The PCUSA’s Israel Palestine Mission Network has linked to a Friends of Sabeel-North America page that in turn connects to a petition that seeks to defend Archbishop Desmond Tutu from the truth. A little background:
Apparently there have been calls in South Africa for Tutu to resign or be forced out as a patron of the Cape Town Holocaust Centre and the Johannesburg Holocaust and Genocide Centre. According to David Hersch, vice-chairman of the South African Zionist Federation, Tutu is a “bigot” and an “anti-Semite,” harsh terms indeed for a Nobel Peace Prize laureate. He has also been referred to that way by Alan Dershowitz, well-known American liberal and Harvard law professor. In response, some members of the hate-Israel crowd in South Africa has gotten together a petition defending Tutu, and calling for signatures. The petition, which I would assume IPMN endorses, states:
Archbishop Emeritus Desmond Tutu has publicly criticised Israeli policy towards Palestinians living in Gaza and the West Bank. He has also criticised Palestinian attacks on Israeli civilians. These criticisms are well-known.
This makes it sound as though Tutu has been even-handed in his criticism, but nothing could be further from the truth. Instead, he has:
•Exaggerated the truth regarding conditions in the Palestinian territories in order to justify “resistance”;
•Claimed that Israeli military actions in Gaza constituted “war crimes,” without ever addressing except in the most perfunctory terms the daily bombardment of southern Israel by Hamas;
•Repeatedly compared Israel to South Africa as an “apartheid state,” despite the utter lack of similarities between the two;
•Advocated divestment from Israel, but not from any other dictatorship, oppressive regime, or nation threatening a neighbor (he was against sanctions levied against Saddam Hussein’s Iraq in the 1990s, and opposed military action to release Kuwait from the conqueror’s grip in 1991);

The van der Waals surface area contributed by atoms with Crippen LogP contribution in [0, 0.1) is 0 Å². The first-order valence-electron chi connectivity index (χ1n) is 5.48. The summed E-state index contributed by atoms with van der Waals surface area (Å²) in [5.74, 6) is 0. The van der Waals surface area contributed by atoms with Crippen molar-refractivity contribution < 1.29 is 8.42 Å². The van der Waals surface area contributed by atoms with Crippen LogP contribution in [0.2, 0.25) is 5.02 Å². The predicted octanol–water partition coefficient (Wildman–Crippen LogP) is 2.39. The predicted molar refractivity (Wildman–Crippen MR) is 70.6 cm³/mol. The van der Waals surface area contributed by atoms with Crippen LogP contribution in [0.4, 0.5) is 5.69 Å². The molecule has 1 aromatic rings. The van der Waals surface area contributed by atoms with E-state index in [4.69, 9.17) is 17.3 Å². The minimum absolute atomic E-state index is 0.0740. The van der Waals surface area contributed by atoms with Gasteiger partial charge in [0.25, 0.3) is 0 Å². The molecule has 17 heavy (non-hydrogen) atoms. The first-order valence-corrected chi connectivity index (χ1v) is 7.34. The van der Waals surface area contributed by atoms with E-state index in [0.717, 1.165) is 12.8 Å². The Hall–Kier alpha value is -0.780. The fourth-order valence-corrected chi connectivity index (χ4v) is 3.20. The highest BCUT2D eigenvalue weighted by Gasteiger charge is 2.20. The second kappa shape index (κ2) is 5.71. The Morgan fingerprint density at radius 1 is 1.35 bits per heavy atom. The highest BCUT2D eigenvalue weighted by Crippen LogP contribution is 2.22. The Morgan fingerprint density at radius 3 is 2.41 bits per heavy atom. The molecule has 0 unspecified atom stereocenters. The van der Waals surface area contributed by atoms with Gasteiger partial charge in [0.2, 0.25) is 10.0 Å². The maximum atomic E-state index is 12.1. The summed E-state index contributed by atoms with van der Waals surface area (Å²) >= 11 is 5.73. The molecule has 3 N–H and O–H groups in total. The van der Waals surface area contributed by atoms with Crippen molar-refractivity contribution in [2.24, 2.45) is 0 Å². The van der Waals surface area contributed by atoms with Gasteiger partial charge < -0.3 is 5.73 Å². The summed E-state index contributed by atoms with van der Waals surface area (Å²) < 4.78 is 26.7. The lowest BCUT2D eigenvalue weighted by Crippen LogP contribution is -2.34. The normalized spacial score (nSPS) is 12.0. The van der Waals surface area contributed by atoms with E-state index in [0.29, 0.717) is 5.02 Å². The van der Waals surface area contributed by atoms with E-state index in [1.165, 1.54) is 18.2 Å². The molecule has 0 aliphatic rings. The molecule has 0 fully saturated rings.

•Referred to Israel as based on “racial exclusivity,” despite the presence of over a million Palestinians as full citizens of the state, even as he calls for a Judenrein West Bank.
Recently, his criticisms of Israeli policy have elicited bitter personal attacks. Amidst calls for him to be removed as Patron of the Cape Town and Johannesburg Holocaust Centres of the South African Holocaust Foundation, Tutu has been attacked and labelled an anti-Semite and a bigot
Disagreements should be debated openly, but these personal attacks are totally unacceptable.
One can argue whether Tutu is a bigot and an anti-Semite. On the other hand, Tutu’s numerous anti-Israel statements–which hold Israel to a moral standard he is unwilling to hold any other nation to, single Israel out for special treatment in the face of far greater human rights abuses elsewhere, and that distort the facts of the conflict for the sake of scoring political points–constitute an undeniable record of anti-Israel rhetoric that is so unbalanced as to fall under the heading of anti-Semitic. Pointing that out is a “personal attack” only to the extent that it speaks the truth in the face of Tutu’s public remarks.
During the Second World War, which killed 60 million people, Nazi Germany killed socialists, gay men and lesbians, Roma people, and resistance fighters, but its most systematic destruction was of the Jewish people. Six million Jews were transferred to ghettos and concentration camps before being murdered.
This grotesque crime against humanity must never be forgotten. Its legacy and lessons belong to and must be guarded by all of humanity. Racism including anti-Semitism, sexism, xenophobia, homophobia, and inhumanity must be resisted wherever they occur. As stated in the Mission Statement of the South African Holocaust Foundation, we must build “a more caring and just society in which human rights and diversity are respected and valued.”
This is precisely the cause to which Tutu has dedicated his life. He represents the finest tradition of resistance to all forms of oppression. He has taught us that understanding the Holocaust begins with appreciating that the only way for each of us to be safe is for all of us to be safe. He embodies the Universal Declaration of Human Rights, a document born of the horrors of the Second World War, the rights contained in which pertain equally to Israelis and Palestinians.
Tutu embodies the Universal Declaration of Human Rights in the same way that the UN Human Rights Council does. That is to say, there the UDHR is a universal statement that applies equally to just one nation, Israel. The sentiment expressed in the first two paragraphs is noble and right, but it has little to do with what Tutu has said over the years.
To use the Holocaust in an attempt to delegitimise Tutu is to undermine its legacy and insult the memory of its victims. To call him an anti-Semite, because he has attacked the policies of the Israeli government, is outrageous, renders the term meaningless, and enfeebles the necessary efforts to defeat real anti-Semites and racists.
No one is “using the Holocaust” to delegitimize Tutu. He’s done a fine job over the years of doing that himself.